This is an exceptionally interesting and atypical white wine from Alentejo - a field blend of Alicante Branco (Palomino Fino), Fernão Pires, three types of Muscatel, three types of Arinto, Rabo de Ovelha, Pérola. It makes sense that it hails from the elevated, cool northern outpost of Portalegre, whose varieties have more in common with its northerly neighbours than the rest of Alentejo. Seemingly channelling the Palamino, Fino style, it’s bone dry, savoury and textured, with struck match toasty minerality/reduction to its terse green apple and steely grapefruit layered and persistent palate. Harding says it looked good after a week open in the fridge and I can believe it of this tensile, inwardly focused wine. It’s made by Vitor Claro, a Portuguese chef/winemaker. 12%
Rui Reguinga Terrenus Branco 2010 (Vinho Regional Alentejano)
This blend of Arinto, Fernão Pires and Roupeiro is also from aged Portalegre vineyards. It’s more densely mineral (not in a reductive way), with bright citrus, floral and herbaceous notes. A taut, focused finish is fresh and vibrant. 13%
Quinta de La Rosa Branco 2010 (DOC Douro)
This blend of 35% Viosinho, 35% Rabigato and others (field blend) has a subtle wash of fennel, celery salt, minerals and flint, with an attractive edge of acidity and tannin. Spicy oak completes the frame. Very attractive. 13.3%
Niepoort Coche 2010 (DOC Douro)
Ripe citrus and mineral notes mingle on a quite Burgundian nose – now there’s a surprise, not! This blend of Rabigato, Codega do Larinho, Arinto and others, the first of three white Douro powerhouses, would benefit from decanting such is its charge and density of flavour. Brightly pixillated mineral and citrus notes follow through on an ample, peachy but poised palate, framed by sweet, smoky vanillin oak. A long, layered finish reveals nutty, savoury lanolin and vegetal notes. Very complex and somewhat youthful – look forward to seeing how it develops. 13.5%
Wine & Soul Guru 2008 (DOC Douro)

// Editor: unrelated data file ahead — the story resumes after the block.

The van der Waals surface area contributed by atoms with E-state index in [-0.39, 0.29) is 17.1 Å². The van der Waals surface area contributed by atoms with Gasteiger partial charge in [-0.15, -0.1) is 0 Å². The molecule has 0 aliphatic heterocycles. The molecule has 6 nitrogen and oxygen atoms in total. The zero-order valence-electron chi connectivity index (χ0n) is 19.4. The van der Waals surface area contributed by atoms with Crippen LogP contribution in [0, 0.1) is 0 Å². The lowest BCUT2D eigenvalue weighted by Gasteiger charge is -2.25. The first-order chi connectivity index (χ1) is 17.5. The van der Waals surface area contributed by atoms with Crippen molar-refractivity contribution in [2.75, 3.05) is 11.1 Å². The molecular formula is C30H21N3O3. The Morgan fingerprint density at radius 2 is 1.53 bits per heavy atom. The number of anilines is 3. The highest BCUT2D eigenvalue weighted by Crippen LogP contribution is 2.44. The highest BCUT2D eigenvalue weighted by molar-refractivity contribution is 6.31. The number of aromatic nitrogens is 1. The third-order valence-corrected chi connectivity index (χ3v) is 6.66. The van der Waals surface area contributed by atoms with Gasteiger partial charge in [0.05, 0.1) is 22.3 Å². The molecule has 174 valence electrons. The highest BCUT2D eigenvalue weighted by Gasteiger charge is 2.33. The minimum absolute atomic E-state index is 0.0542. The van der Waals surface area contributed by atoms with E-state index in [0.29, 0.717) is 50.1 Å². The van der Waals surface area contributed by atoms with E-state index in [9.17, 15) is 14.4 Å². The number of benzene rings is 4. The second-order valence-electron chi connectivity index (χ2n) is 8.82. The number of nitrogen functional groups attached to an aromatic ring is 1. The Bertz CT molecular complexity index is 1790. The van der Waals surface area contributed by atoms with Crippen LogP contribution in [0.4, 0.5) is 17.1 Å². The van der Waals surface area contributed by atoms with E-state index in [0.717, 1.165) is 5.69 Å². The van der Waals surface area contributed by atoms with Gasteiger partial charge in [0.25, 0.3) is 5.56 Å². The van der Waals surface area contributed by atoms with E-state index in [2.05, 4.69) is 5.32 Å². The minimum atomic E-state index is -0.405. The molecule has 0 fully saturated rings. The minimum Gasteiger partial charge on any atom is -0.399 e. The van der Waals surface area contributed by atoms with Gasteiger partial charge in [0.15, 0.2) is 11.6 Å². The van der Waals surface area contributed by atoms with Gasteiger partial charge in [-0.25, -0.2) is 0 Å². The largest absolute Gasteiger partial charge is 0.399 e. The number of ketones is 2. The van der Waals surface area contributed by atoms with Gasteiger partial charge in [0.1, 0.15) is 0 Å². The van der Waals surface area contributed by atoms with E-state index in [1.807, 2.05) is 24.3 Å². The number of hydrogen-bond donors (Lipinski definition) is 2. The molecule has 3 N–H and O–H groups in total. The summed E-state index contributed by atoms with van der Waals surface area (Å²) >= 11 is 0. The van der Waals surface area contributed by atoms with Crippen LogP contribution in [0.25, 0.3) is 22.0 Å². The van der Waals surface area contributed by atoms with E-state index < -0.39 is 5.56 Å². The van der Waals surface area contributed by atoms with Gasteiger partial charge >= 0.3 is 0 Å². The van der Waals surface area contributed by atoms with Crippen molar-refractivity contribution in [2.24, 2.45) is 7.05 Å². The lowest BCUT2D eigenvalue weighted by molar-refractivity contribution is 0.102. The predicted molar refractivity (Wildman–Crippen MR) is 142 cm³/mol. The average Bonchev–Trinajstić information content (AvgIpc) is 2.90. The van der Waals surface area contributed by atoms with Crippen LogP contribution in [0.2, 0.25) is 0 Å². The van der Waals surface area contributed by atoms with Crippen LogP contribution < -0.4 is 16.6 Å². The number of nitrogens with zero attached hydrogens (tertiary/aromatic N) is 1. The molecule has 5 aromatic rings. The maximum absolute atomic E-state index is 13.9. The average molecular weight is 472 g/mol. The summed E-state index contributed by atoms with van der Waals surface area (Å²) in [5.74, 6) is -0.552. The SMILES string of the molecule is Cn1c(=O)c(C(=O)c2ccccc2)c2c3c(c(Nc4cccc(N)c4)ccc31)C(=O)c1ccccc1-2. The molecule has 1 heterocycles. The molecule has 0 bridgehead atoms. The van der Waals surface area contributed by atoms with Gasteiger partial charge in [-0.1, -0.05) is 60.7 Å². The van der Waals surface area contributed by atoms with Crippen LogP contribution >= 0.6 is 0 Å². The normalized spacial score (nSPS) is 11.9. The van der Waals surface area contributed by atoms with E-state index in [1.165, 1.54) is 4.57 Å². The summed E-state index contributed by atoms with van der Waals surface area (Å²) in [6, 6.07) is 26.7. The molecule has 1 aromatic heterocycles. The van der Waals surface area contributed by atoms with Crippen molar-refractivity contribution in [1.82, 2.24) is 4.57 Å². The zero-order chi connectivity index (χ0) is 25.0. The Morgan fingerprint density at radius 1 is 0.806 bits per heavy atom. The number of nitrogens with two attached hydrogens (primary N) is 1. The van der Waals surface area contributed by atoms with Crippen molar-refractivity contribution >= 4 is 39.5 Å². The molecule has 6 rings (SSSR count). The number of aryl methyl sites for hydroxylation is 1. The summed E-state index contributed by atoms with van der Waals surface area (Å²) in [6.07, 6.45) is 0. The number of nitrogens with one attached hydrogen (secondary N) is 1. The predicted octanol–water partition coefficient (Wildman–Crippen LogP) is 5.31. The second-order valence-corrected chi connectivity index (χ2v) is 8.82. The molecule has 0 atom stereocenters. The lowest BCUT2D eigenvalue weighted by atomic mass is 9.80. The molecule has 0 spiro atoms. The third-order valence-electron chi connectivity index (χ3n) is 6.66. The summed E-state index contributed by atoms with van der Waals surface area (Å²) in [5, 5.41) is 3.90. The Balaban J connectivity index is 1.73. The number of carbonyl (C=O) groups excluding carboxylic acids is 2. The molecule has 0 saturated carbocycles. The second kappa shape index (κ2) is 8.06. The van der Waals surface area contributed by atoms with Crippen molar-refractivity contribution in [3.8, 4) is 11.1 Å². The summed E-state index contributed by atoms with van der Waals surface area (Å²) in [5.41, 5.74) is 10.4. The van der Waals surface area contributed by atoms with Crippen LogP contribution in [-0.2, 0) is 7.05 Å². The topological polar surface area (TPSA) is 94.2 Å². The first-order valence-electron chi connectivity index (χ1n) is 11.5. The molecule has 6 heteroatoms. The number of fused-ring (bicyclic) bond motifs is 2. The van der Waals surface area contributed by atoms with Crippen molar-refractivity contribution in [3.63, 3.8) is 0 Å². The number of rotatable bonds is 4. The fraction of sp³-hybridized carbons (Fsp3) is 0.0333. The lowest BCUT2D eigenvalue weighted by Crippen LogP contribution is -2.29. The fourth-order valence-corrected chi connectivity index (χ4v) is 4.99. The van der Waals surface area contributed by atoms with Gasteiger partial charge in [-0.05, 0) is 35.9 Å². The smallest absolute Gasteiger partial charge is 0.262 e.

A sleek, muscular blend of Viosinho, Rabigato, Códega do Larinho, Gouveio. The lanolin note is more pronounced here, but one senses that this powerful yet scintillatingly fresh, deeply mineral, cedary, smoky wine still has lots to show. Very good.
Van Zellers VZ 2010 (DOC Douro)
Terrific drive and freshness to this two parcel, exceptionally piquant, salty, mineral field blend of Viosinho, Rabigato, Codega and Gouveio. One senses the firm clasp (and whisp) of smoky oak; finishes long and tightly focused. Very youthful. 13.4%
Quinta da Palmirinha Vinhão 2010 (DOC Vinho Verde)
Sweet damson skin lift, but distinctly dark and savoury on the palate with a smoky minerality to its sour black plum and cherry fruit, cheek-sucking acidity and cheek-bone-like tannins. Intense and most definitely a food wine. 11%
Valle Pradinhos Porta Velha 2009 (Trás-os-Montes DOC)
Bright ruby, with lovely freshness and florality on nose and palate, at £7.95 (The Wine Society), this blend of Tinta Roriz, Tinta Amarela, Touriga Nacional is my kind of summer red. If you like Cru Beaujolais, give this red fruited, silkily tannined vin de soif a go. Love the lick and lift of white pepper too.
Filipa Pato Calcario 2010 (Beiras Vinho Regional)
An exceptionally pretty, pure and open-faced (if young) Baga, perfumed and mineral with bright, crunchy pomegranate, sweet red cherry fruit and cherry fruit near the stone bite. Fine but present, powdery tannins remind you this is Baga and it’s going to last! Lovely, with terrific line, length and lift. 13%
Luis Pato Quinta do Ribeirinho Pé Franco 2009 (DOC Bairrada)
Ungrafted Baga planted on sandy soils (and watch this space for an ungrafted Baga from limestone soils – Pato is living dangerously!) Very firm, tight yet fine within that, with a smoky edge to the bright, crunchy red and black currant and bilberry fruit shoehorned into its tight frame. Let this be for a few years yet and will easily keep 15+ years. Terrific potential. 12%
Quinta do Escudial Vinhas Velhas 2007 (DOC Dão)
This unoaked blend of 50% Touriga Nacional, 15% Alfrocheiro, 20% Tinta Roriz, 15% Jaen would retail for around £10 if it was imported into the UK (another producer seeking representation). It’s a smart buy with its gently spicy, floral and fleshy plum and cherry nose and palate. A herbal riff and tarter notes of plum and cherry skin lend energy and bite, while ripe but firm tannins lend backbone. From a vineyard at 800m, it shows its cool roots. 14%
Quinta das Maias Jaen 2008 (DOC Dão)
According to the Universidad Politécnica de Madrid, DNA profiles show that Spain’s Mencía (DOC Bierzo) and Jaen are one and the same, though I’m not sure which country got there first! In my (admittedly limited) experience, wines from Bierzo tend to have longer tannins and more incense spice, while Jaen from Dão, like this one, is crunchier and fresher, with firmer tannins. This is lightly herbal too. Bright, tight, fresh and unshowy, it’s very Dão and very attractive for it.